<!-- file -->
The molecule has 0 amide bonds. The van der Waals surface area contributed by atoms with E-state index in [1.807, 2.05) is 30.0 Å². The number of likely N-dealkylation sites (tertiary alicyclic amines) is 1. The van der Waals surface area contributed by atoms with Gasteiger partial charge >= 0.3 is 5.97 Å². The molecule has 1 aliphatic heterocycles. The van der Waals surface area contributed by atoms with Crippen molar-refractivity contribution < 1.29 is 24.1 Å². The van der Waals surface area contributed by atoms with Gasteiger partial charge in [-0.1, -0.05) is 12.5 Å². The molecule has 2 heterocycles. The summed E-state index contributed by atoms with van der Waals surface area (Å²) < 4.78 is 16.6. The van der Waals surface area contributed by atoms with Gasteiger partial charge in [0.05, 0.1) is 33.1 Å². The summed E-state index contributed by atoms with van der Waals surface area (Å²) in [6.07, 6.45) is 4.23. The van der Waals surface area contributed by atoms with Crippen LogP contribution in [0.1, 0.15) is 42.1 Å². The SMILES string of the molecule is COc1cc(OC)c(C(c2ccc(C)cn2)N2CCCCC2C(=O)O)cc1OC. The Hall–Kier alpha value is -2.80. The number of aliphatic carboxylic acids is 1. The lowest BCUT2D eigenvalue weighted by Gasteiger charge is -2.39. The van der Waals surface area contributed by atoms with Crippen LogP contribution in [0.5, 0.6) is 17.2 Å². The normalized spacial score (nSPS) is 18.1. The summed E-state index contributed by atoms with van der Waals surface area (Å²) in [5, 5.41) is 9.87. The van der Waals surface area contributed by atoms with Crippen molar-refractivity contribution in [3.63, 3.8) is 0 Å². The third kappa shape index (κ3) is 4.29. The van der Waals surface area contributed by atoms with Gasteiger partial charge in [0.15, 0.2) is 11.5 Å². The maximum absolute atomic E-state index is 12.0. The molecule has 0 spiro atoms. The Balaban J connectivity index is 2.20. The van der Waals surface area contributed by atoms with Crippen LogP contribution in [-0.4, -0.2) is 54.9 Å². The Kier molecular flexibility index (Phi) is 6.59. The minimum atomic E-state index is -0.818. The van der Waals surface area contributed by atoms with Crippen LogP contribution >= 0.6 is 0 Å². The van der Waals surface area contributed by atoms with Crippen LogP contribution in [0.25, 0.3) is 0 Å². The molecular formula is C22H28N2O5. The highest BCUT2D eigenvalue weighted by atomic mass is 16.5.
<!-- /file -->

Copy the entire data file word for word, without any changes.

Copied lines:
The molecule has 0 amide bonds. The van der Waals surface area contributed by atoms with E-state index in [1.807, 2.05) is 30.0 Å². The number of likely N-dealkylation sites (tertiary alicyclic amines) is 1. The van der Waals surface area contributed by atoms with Gasteiger partial charge >= 0.3 is 5.97 Å². The molecule has 1 aliphatic heterocycles. The van der Waals surface area contributed by atoms with Crippen molar-refractivity contribution < 1.29 is 24.1 Å². The van der Waals surface area contributed by atoms with Gasteiger partial charge in [-0.1, -0.05) is 12.5 Å². The molecule has 2 heterocycles. The summed E-state index contributed by atoms with van der Waals surface area (Å²) < 4.78 is 16.6. The van der Waals surface area contributed by atoms with Gasteiger partial charge in [0.05, 0.1) is 33.1 Å². The summed E-state index contributed by atoms with van der Waals surface area (Å²) in [6.07, 6.45) is 4.23. The van der Waals surface area contributed by atoms with Crippen LogP contribution in [0.1, 0.15) is 42.1 Å². The SMILES string of the molecule is COc1cc(OC)c(C(c2ccc(C)cn2)N2CCCCC2C(=O)O)cc1OC. The Hall–Kier alpha value is -2.80. The number of aliphatic carboxylic acids is 1. The lowest BCUT2D eigenvalue weighted by Gasteiger charge is -2.39. The van der Waals surface area contributed by atoms with Crippen LogP contribution in [0.5, 0.6) is 17.2 Å². The normalized spacial score (nSPS) is 18.1. The summed E-state index contributed by atoms with van der Waals surface area (Å²) in [5, 5.41) is 9.87. The van der Waals surface area contributed by atoms with Crippen molar-refractivity contribution in [3.63, 3.8) is 0 Å². The third kappa shape index (κ3) is 4.29. The van der Waals surface area contributed by atoms with Gasteiger partial charge in [0.15, 0.2) is 11.5 Å². The maximum absolute atomic E-state index is 12.0. The molecule has 0 spiro atoms. The Balaban J connectivity index is 2.20. The van der Waals surface area contributed by atoms with Crippen LogP contribution in [-0.4, -0.2) is 54.9 Å². The Kier molecular flexibility index (Phi) is 6.59. The minimum atomic E-state index is -0.818. The van der Waals surface area contributed by atoms with Crippen LogP contribution >= 0.6 is 0 Å². The van der Waals surface area contributed by atoms with Crippen LogP contribution in [0.25, 0.3) is 0 Å². The molecular formula is C22H28N2O5. The highest BCUT2D eigenvalue weighted by atomic mass is 16.5.